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RealTime IT News

Sun Deal Makes Good On Semel Promise

Yahoo! and Sun Microsystems, Inc. officials announced Monday an alliance to put customized portal applications on Sun ONE portal servers.

The deal is good for enterprise manager's looking to implement a ready-made portal server with individually customized information tools for its users.

It's also another sign Yahoo!'s bosses are looking to capitalize on their name to bring about more revenue. In addition to Sun, Yahoo! has Tibco and SAP portal servers as customers, who in turn offer the service to corporations.

Yahoo! has 45 corporate customers using the corporate portal tool, including CIGNA Corp. , which hooked up its 16 million employees and customers to the corporate service earlier this year. Others include McDonald's , Bayer and Merck & Co.

My Yahoo! Enterprise Edition is free to Sun ONE server customers for the first 120 days, giving them a peek at the services available through the tailored offering, before charging for the service. According to Yahoo! enterprise edition officials, the price depends on the size of the customer and the customization products they purchase.

Sun plans on making the service available in the late second quarter to early third quarter of 2002.

Steven Nathan, Sun ONE portal and communications services vice president and general manager, said it's those offerings -- giving enterprise customers access to 2,000 content sources from 25 countries and instant messaging (IM) -- that boost employee productivity.

"Personalized content is what makes the portals more relevant, and thereby makes the portal a central force for productivity," he said. "The breadth of personalized, high-quality content and ease-of-use that we are delivering is essential for chief information officers (CIOs) looking to attract and retain portal users, and in turn, to fully realize the return on investment (ROI) and total cost of ownership (TCO) potential."

With a personalized corporate My Yahoo! account, intranet administrators control the look and content of the Internet information they present to employees. In addition to branding it to the particular corporation, administrators can format the page to deliver company news, stock tracker information and let users customize other areas for their own use.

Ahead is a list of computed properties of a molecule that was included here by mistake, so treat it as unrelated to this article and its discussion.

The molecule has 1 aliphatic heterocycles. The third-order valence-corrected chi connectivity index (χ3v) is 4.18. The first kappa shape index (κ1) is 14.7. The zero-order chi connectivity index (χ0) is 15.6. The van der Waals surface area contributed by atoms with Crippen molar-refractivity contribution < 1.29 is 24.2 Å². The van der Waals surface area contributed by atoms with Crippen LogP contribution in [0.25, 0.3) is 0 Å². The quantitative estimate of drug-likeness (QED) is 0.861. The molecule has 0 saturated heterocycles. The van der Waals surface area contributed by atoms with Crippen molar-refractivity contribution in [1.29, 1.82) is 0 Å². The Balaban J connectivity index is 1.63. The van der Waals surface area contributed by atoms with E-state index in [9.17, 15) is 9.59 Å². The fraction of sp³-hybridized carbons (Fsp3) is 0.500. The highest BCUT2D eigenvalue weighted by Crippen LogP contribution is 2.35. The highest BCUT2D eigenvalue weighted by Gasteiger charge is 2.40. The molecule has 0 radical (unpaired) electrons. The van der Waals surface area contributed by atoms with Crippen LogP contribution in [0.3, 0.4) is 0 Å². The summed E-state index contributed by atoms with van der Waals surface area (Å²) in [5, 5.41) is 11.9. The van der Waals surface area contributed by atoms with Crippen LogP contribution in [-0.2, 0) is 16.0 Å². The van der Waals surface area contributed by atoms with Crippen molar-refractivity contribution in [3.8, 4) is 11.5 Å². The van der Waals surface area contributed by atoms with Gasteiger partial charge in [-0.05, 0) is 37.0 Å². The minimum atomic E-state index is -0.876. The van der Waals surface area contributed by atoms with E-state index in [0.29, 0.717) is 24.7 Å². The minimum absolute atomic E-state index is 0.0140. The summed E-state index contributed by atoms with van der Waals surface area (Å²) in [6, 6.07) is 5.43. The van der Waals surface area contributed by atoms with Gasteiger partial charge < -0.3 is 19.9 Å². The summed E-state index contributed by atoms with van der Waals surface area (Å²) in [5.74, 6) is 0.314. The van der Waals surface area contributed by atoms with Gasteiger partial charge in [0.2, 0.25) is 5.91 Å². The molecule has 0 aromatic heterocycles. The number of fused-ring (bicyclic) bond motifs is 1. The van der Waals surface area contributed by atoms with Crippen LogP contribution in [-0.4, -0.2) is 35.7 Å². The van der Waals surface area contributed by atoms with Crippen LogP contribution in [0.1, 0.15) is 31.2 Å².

Little more than a year ago, Terry Semel took over the reigns of the world's most popular but financially-strapped Internet portal, Yahoo!, promising an overhaul to investors. Monday's news is just further proof of that commitment, putting money in the company's coffers and giving its stock "real" value.

The company was one of the industry's media darlings, with skyrocketing stock value despite the fact most of its offerings were free. But since the company paid its bills on time, using advertising revenues, no one seemed to mind.

But once the dot com bubble burst, advertising dollars disappeared, and Yahoo! was forced to make tough decisions. Tim Koogle, the visionary who made the portal a household name, was replaced with Semel, who quickly outlined a plan to bring revenues in from Yahoo!'s free services with a new business focus.

He quickly penned deals with businesses to give them corporate-level Yahoo! services, and leveraged the power of its name to broker deals with SBC Communications , a carrier with plenty of potential digital subscriber line (DSL) customers, but no content to go with the service.